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May|June 2002
Court Potato By Dashka Slater
God Save the Wig By Asha Rangappa
Judge Lee's County By Bill Rankin
"Fighting Words" By Jeffrey Rosen
Gun by Gun By Glenn Harlan Reynolds

Court Potato

By Dashka Slater

Five days, one T.V., 65 hours of courtroom drama, 150 cases. My afternoons have been spent in the company of jurists like Judge Sheindlin of "Judge Judy," Marilyn Milian of "The People's Court," and Judge Mablean Ephriam of "Divorce Court"—modern-day Solomons who deliberate for an entire commercial break before extending the long arm of the law over the bench to slap the litigants silly. My nights have been spent at the feet of the giants of the T.V. bench—nine once-a-week Supreme Court justices, a babe of a family-court judge, and a bunch of world-weary gavel-pounders who often sigh irritably before ruling.

I've learned a lot about judges in my hours on the couch. Thanks to reruns of "L.A. Law," I know that if a district attorney and a public defender are sniping at each other in court, the judge will ask them to approach the bench and inquire if they're hot for each other. From "Divorce Court," I've learned that when a scrapping couple goes to court, a helpful judge will advise them that if they were going to be so damn critical of each other, they should never have gotten married in the first place. And from "Law & Order," I've learned that when a judge hears a motion, he often gets up from the bench and takes a stroll around the courtroom in the company of the lawyers. It's more intimate that way, and if there's one thing a judge doesn't like, it's all that stuffy protocol.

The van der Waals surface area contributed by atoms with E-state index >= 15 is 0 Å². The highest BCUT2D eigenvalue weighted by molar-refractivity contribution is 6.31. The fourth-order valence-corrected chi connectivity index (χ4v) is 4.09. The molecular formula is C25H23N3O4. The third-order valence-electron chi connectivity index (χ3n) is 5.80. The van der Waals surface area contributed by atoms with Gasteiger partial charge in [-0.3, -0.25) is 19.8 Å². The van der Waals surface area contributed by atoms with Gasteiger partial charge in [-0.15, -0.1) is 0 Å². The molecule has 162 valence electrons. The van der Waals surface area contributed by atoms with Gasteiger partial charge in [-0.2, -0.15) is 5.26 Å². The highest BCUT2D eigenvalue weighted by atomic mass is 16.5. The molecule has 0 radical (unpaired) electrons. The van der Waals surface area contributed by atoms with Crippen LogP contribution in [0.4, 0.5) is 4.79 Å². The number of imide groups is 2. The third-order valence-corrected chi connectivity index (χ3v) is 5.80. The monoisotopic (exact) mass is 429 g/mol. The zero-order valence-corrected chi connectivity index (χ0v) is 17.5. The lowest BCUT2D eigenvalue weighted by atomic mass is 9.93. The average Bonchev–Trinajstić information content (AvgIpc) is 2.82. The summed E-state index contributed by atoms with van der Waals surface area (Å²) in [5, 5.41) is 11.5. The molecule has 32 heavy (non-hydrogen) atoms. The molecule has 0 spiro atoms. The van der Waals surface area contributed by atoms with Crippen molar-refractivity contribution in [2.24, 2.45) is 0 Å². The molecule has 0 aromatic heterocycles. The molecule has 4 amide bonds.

There are two kinds of U.S. courts: daytime and prime-time. The difference is largely in the lighting. Daytime courts are brightly lit, whereas prime-time courts are dimmed by Venetian blinds that cast ominous, slanted shadows on the witnesses. Daytime judges are loud and tend to interrupt the litigants to make speeches, while prime-time judges speak in a dyspeptic murmur and wait until the last five minutes to speechify. In prime-time, no case goes to trial unless it involves a tricky ethical dilemma, an appalling murder, and an annoying defendant—an arrogant network executive, say, or a pompous art dealer with trendy eyeglasses and a German accent. During the day, no dispute is too small or mundane of plot to merit its day in court, whether it's a feverish argument over the ownership of a rusty pizza oven or a teenage girl's accusation that her boyfriend's cousin got drunk and drove her car into a boulder. The judges in these courts seem to find trying cases on television to be a terrible imposition, but they do it anyway because somebody's got to tell these losers to get a life.

In daytime, the judge's main job is to figure out whether it's the plaintiff or the defendant who lies like a rug. Usually, the judge can tell by studying the litigants' faces. If you're appearing in this kind of case, it's a good idea to roll your eyes or assume an expression of open-mouthed disbelief while your adversary is making his pitch. Smirking, on the other hand, will get you into trouble. Judge Milian of "The People's Court" explained the art of lie detection to a defendant with a Latrell Sprewell hairdo and a Cheshire Cat smile who was accused of owing a former girlfriend $895.36 for his share of a joint gym membership. "I wouldn't believe you if your tongue was notarized," she said, "because of the grin that you can't seem to wipe off of your face."